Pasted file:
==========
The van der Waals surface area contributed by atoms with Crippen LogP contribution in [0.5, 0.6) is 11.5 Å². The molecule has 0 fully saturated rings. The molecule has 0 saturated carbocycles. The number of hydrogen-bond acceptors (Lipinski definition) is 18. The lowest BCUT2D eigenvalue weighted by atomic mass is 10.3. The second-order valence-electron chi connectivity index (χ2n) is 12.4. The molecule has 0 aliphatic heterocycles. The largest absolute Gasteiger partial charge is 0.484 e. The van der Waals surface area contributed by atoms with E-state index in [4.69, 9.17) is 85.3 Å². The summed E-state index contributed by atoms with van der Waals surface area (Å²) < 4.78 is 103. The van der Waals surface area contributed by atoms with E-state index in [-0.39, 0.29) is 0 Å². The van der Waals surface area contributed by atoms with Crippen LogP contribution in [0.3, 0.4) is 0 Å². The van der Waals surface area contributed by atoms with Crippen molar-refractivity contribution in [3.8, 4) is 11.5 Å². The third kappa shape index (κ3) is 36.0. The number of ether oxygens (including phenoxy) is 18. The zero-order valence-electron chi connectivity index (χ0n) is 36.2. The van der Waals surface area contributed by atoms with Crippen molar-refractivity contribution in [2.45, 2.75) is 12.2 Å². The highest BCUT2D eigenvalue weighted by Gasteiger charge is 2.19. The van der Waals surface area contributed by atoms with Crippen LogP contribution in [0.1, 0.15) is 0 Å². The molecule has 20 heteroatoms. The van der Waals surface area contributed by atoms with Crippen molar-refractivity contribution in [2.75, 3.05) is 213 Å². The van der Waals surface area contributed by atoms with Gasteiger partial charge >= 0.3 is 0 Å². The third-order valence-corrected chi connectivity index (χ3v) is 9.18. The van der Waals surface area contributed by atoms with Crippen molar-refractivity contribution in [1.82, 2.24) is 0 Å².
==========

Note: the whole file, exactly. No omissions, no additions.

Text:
The van der Waals surface area contributed by atoms with Crippen LogP contribution in [0.5, 0.6) is 11.5 Å². The molecule has 0 fully saturated rings. The molecule has 0 saturated carbocycles. The number of hydrogen-bond acceptors (Lipinski definition) is 18. The lowest BCUT2D eigenvalue weighted by atomic mass is 10.3. The second-order valence-electron chi connectivity index (χ2n) is 12.4. The molecule has 0 aliphatic heterocycles. The largest absolute Gasteiger partial charge is 0.484 e. The van der Waals surface area contributed by atoms with E-state index in [4.69, 9.17) is 85.3 Å². The summed E-state index contributed by atoms with van der Waals surface area (Å²) < 4.78 is 103. The van der Waals surface area contributed by atoms with E-state index in [-0.39, 0.29) is 0 Å². The van der Waals surface area contributed by atoms with Crippen LogP contribution in [0.3, 0.4) is 0 Å². The van der Waals surface area contributed by atoms with Crippen molar-refractivity contribution in [3.8, 4) is 11.5 Å². The third kappa shape index (κ3) is 36.0. The number of ether oxygens (including phenoxy) is 18. The zero-order valence-electron chi connectivity index (χ0n) is 36.2. The van der Waals surface area contributed by atoms with Crippen molar-refractivity contribution in [2.45, 2.75) is 12.2 Å². The highest BCUT2D eigenvalue weighted by Gasteiger charge is 2.19. The van der Waals surface area contributed by atoms with Crippen LogP contribution in [0.1, 0.15) is 0 Å². The molecule has 20 heteroatoms. The van der Waals surface area contributed by atoms with Crippen molar-refractivity contribution in [2.75, 3.05) is 213 Å². The van der Waals surface area contributed by atoms with Gasteiger partial charge >= 0.3 is 0 Å². The third-order valence-corrected chi connectivity index (χ3v) is 9.18. The van der Waals surface area contributed by atoms with Crippen molar-refractivity contribution in [1.82, 2.24) is 0 Å².